Repression has always been a problem for people seeking social change. From direct physical attacks by police and vigilantes to the firing and evicting of union activists, the ruling class doesn’t make it easy to challenge their power. Contemporary methods of surveillance intensify that problem, making it easier for hostile actors to dox or persecute activists and threaten their lives and livelihoods.
How do revolutionary socialists deal with these threats? We need to protect ourselves, yet we also need to build vibrant movements that can involve more and more people. Strong, open movements are the best way to protect ourselves.
With social media and activism increasingly interwoven, the call to redact or remove protest photos has ballooned. Many well-intentioned attempts to protect individuals end up undermining struggle and hindering the potential for a powerful, class-conscious mass movement.
Individual safety versus collective action?
In short, we cannot let individual safety concerns solely dictate the path toward our liberation. The way forward requires us to strike a delicate balance between individual well-being and collective action for a common cause.
It is essential to recognize that workers and the oppressed are facing real dangers out there. By standing together we can better protect and support each other, amplifying our message and strengthening the bonds that unite us.
We must control our narrative
Photos and videos of protests are not isolated moments captured by a few individuals; they are part of a larger movement. Such media emerges from diverse sources and will continue to circulate, whether or not some activists avoid taking or suppress the sharing of photos and videos.
We should utilize these freedoms we have while they still exist to organize and prepare for uncertain times ahead. Demanding the removal of photos, blurring faces, or disguising identities will not shield us from a dystopian future; it will only hamper our collective struggle.
When it comes to political protest, the risk of nefarious spin from the capitalist media is real. Hence it is crucial to remember that it is the responsibility of activists to reclaim the narrative ourselves. As Eugene Debs pointed out, “The press and the pulpit have in every age and every nation been on the side of the exploiting class and the ruling class.” In removing or suppressing protest photos, we risk losing control over our narrative, allowing the story to be manipulated by those with dubious intentions, driven by bourgeois ideology.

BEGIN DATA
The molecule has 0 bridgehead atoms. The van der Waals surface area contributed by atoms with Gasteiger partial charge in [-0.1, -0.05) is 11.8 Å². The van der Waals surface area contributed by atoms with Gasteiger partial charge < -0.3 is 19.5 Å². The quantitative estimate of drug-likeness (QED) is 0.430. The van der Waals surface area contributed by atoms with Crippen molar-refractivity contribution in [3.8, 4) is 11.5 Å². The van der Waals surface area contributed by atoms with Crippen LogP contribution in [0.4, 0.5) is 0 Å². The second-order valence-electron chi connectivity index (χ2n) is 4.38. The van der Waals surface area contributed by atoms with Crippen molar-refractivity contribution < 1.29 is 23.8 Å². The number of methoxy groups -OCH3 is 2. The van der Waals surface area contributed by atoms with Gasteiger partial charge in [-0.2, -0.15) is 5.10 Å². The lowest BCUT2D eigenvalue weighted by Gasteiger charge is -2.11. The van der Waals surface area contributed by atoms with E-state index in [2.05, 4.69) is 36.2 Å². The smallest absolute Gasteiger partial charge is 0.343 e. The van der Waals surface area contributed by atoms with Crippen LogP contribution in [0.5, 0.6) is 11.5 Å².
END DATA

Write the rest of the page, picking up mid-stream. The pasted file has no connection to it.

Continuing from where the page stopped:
Only activists can ensure that protest photos serve the purpose they were intended for — to challenge the status quo and to advocate for the exploited and oppressed. Our focus should not be fear-driven self-censorship, but shifting the narrative and reclaiming our message.
No expectation of privacy in public spaces
In today’s society, privacy has dwindled due to omnipresent surveillance by the state and private businesses. We cannot reasonably expect to have privacy in public spaces, and should take precautions accordingly. Moreover, while we generally have the freedom to assemble and speak our minds, we must not be complacent. Instead, we should utilize these freedoms we have while they still exist to organize and prepare for uncertain times ahead. Demanding the removal of photos, blurring faces, or disguising identities will not shield us from a dystopian future; it will only hamper our collective struggle.
The power of mass movements
The greatest defense of our rights — and the best way to expand them — is through a mass, united, and class-conscious movement of workers and the specially oppressed standing up against all forms of exploitation and oppression. As Rosa Luxemburg stated, “The masses are the decisive element, they are the rock on which the final victory of the revolution will be built.”
Self-censorship undermines otherwise successful propaganda campaigns that have been tirelessly built. Activists cannot afford to throw our hard work away! Again, total human liberation can only be achieved by building a mass movement that normalizes our struggle and highlights its importance. Photographs of protests do just that.
Amplifying our message
Let’s be clear: protests serve as powerful tools intended to reach a wide audience and amplify our message. They boost participants’ confidence and raise awareness. They foster solidarity between workers and the specially oppressed. It’s vital to craft compelling propaganda (effective dissident communication) that extends beyond our immediate circles, showcasing the significance of mass, independent action. Self-censorship is antithetical to a protest movement and its ability to gain popularity, and thus power.
Strength in unity
Safety and protection comes from the strength of unity within mass liberatory movements, not from relying on legislation or elected officials. To drive real and lasting change, we must harness the power of collective action and the solidarity achieved within. However, we cannot build such movements if we operate clandestinely, hiding in the shadows, and obscuring our faces, as if we are engaged in risky or illegal activity.